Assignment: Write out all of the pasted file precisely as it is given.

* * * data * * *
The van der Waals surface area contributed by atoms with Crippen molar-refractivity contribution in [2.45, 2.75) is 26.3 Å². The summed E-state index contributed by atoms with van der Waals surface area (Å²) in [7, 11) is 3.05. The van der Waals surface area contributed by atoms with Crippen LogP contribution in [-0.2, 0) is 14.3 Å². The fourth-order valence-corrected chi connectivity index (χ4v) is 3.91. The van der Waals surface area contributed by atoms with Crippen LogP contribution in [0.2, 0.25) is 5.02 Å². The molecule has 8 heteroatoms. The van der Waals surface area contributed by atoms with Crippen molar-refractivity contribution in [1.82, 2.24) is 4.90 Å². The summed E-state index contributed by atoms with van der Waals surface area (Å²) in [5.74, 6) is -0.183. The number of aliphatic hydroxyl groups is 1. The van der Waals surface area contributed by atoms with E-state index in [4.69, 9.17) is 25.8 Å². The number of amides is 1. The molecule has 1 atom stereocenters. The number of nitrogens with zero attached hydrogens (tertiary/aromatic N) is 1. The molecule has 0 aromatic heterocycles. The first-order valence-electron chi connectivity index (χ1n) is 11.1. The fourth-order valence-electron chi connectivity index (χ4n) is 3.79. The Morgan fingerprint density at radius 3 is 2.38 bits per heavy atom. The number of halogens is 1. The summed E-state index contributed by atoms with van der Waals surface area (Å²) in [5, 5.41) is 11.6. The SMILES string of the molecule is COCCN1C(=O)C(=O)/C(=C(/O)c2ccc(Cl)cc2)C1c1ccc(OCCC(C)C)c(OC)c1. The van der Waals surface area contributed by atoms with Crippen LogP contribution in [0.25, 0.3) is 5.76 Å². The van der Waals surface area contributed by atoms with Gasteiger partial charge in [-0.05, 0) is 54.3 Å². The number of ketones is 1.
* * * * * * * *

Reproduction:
The van der Waals surface area contributed by atoms with Crippen molar-refractivity contribution in [2.45, 2.75) is 26.3 Å². The summed E-state index contributed by atoms with van der Waals surface area (Å²) in [7, 11) is 3.05. The van der Waals surface area contributed by atoms with Crippen LogP contribution in [-0.2, 0) is 14.3 Å². The fourth-order valence-corrected chi connectivity index (χ4v) is 3.91. The van der Waals surface area contributed by atoms with Crippen LogP contribution in [0.2, 0.25) is 5.02 Å². The molecule has 8 heteroatoms. The van der Waals surface area contributed by atoms with Crippen molar-refractivity contribution in [1.82, 2.24) is 4.90 Å². The summed E-state index contributed by atoms with van der Waals surface area (Å²) in [5.74, 6) is -0.183. The number of aliphatic hydroxyl groups is 1. The van der Waals surface area contributed by atoms with E-state index in [4.69, 9.17) is 25.8 Å². The number of amides is 1. The molecule has 1 atom stereocenters. The number of nitrogens with zero attached hydrogens (tertiary/aromatic N) is 1. The molecule has 0 aromatic heterocycles. The first-order valence-electron chi connectivity index (χ1n) is 11.1. The fourth-order valence-electron chi connectivity index (χ4n) is 3.79. The Morgan fingerprint density at radius 3 is 2.38 bits per heavy atom. The number of halogens is 1. The summed E-state index contributed by atoms with van der Waals surface area (Å²) in [5, 5.41) is 11.6. The SMILES string of the molecule is COCCN1C(=O)C(=O)/C(=C(/O)c2ccc(Cl)cc2)C1c1ccc(OCCC(C)C)c(OC)c1. The van der Waals surface area contributed by atoms with Crippen LogP contribution in [0.25, 0.3) is 5.76 Å². The van der Waals surface area contributed by atoms with Gasteiger partial charge in [-0.05, 0) is 54.3 Å². The number of ketones is 1.